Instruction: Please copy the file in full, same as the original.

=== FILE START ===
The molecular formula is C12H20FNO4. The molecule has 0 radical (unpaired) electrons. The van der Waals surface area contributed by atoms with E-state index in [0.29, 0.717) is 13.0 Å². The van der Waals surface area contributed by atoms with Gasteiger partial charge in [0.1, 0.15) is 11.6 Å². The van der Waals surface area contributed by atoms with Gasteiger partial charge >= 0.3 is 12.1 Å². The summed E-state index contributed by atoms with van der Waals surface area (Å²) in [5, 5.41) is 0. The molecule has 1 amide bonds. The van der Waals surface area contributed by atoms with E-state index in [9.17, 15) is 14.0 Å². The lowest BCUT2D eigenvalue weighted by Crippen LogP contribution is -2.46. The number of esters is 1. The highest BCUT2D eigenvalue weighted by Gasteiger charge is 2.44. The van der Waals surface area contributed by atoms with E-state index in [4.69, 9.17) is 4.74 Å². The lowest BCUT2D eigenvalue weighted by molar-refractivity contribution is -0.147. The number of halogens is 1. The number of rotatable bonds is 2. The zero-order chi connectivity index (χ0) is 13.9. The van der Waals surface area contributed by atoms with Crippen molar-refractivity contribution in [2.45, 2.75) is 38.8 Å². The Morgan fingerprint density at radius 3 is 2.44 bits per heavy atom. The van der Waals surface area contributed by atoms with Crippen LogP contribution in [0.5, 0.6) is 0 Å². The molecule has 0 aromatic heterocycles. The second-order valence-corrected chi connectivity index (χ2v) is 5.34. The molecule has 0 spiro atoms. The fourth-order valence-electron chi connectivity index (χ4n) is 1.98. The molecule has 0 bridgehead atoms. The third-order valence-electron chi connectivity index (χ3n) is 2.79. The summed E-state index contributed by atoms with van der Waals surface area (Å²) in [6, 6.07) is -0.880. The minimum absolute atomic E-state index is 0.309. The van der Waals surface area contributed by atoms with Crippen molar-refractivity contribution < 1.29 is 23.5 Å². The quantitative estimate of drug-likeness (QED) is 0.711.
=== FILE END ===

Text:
The molecular formula is C12H20FNO4. The molecule has 0 radical (unpaired) electrons. The van der Waals surface area contributed by atoms with E-state index in [0.29, 0.717) is 13.0 Å². The van der Waals surface area contributed by atoms with Gasteiger partial charge in [0.1, 0.15) is 11.6 Å². The van der Waals surface area contributed by atoms with Gasteiger partial charge >= 0.3 is 12.1 Å². The summed E-state index contributed by atoms with van der Waals surface area (Å²) in [5, 5.41) is 0. The molecule has 1 amide bonds. The van der Waals surface area contributed by atoms with E-state index in [9.17, 15) is 14.0 Å². The lowest BCUT2D eigenvalue weighted by Crippen LogP contribution is -2.46. The number of esters is 1. The highest BCUT2D eigenvalue weighted by Gasteiger charge is 2.44. The van der Waals surface area contributed by atoms with E-state index in [4.69, 9.17) is 4.74 Å². The lowest BCUT2D eigenvalue weighted by molar-refractivity contribution is -0.147. The number of halogens is 1. The number of rotatable bonds is 2. The zero-order chi connectivity index (χ0) is 13.9. The van der Waals surface area contributed by atoms with Crippen molar-refractivity contribution in [2.45, 2.75) is 38.8 Å². The Morgan fingerprint density at radius 3 is 2.44 bits per heavy atom. The van der Waals surface area contributed by atoms with Crippen LogP contribution in [0.5, 0.6) is 0 Å². The molecule has 0 aromatic heterocycles. The second-order valence-corrected chi connectivity index (χ2v) is 5.34. The molecule has 0 spiro atoms. The fourth-order valence-electron chi connectivity index (χ4n) is 1.98. The molecule has 0 bridgehead atoms. The third-order valence-electron chi connectivity index (χ3n) is 2.79. The summed E-state index contributed by atoms with van der Waals surface area (Å²) in [6, 6.07) is -0.880. The minimum absolute atomic E-state index is 0.309. The van der Waals surface area contributed by atoms with Crippen molar-refractivity contribution < 1.29 is 23.5 Å². The quantitative estimate of drug-likeness (QED) is 0.711.